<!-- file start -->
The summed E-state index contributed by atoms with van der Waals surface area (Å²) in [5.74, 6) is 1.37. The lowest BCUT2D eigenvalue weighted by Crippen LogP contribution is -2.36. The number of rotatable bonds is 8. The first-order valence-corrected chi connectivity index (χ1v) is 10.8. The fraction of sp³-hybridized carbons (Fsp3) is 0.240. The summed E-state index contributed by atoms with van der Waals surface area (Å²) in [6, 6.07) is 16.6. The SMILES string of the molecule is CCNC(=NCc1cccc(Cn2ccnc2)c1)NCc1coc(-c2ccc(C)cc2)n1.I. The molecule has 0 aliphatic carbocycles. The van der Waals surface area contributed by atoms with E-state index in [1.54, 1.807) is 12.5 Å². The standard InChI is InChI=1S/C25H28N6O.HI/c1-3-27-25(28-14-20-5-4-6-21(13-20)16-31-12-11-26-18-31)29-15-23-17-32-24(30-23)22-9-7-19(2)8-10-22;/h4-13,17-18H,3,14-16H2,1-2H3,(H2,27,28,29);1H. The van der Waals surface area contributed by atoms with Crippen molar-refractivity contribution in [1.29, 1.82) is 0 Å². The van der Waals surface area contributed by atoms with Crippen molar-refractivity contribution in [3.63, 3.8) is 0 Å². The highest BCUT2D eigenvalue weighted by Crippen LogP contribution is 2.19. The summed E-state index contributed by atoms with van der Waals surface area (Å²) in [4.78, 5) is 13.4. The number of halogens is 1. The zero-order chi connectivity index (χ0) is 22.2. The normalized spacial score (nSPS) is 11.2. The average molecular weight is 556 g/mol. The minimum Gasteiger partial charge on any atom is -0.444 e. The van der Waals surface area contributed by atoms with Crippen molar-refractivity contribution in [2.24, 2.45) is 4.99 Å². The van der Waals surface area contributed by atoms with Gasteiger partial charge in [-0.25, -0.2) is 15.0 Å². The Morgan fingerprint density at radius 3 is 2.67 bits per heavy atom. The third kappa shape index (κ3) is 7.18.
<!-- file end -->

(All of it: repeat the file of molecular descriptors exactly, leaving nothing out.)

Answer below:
The summed E-state index contributed by atoms with van der Waals surface area (Å²) in [5.74, 6) is 1.37. The lowest BCUT2D eigenvalue weighted by Crippen LogP contribution is -2.36. The number of rotatable bonds is 8. The first-order valence-corrected chi connectivity index (χ1v) is 10.8. The fraction of sp³-hybridized carbons (Fsp3) is 0.240. The summed E-state index contributed by atoms with van der Waals surface area (Å²) in [6, 6.07) is 16.6. The SMILES string of the molecule is CCNC(=NCc1cccc(Cn2ccnc2)c1)NCc1coc(-c2ccc(C)cc2)n1.I. The molecule has 0 aliphatic carbocycles. The van der Waals surface area contributed by atoms with E-state index in [1.54, 1.807) is 12.5 Å². The standard InChI is InChI=1S/C25H28N6O.HI/c1-3-27-25(28-14-20-5-4-6-21(13-20)16-31-12-11-26-18-31)29-15-23-17-32-24(30-23)22-9-7-19(2)8-10-22;/h4-13,17-18H,3,14-16H2,1-2H3,(H2,27,28,29);1H. The van der Waals surface area contributed by atoms with Crippen molar-refractivity contribution in [1.29, 1.82) is 0 Å². The van der Waals surface area contributed by atoms with Crippen molar-refractivity contribution in [3.63, 3.8) is 0 Å². The highest BCUT2D eigenvalue weighted by Crippen LogP contribution is 2.19. The summed E-state index contributed by atoms with van der Waals surface area (Å²) in [4.78, 5) is 13.4. The number of halogens is 1. The zero-order chi connectivity index (χ0) is 22.2. The normalized spacial score (nSPS) is 11.2. The average molecular weight is 556 g/mol. The minimum Gasteiger partial charge on any atom is -0.444 e. The van der Waals surface area contributed by atoms with Crippen molar-refractivity contribution in [2.24, 2.45) is 4.99 Å². The van der Waals surface area contributed by atoms with Gasteiger partial charge in [-0.25, -0.2) is 15.0 Å². The Morgan fingerprint density at radius 3 is 2.67 bits per heavy atom. The third kappa shape index (κ3) is 7.18.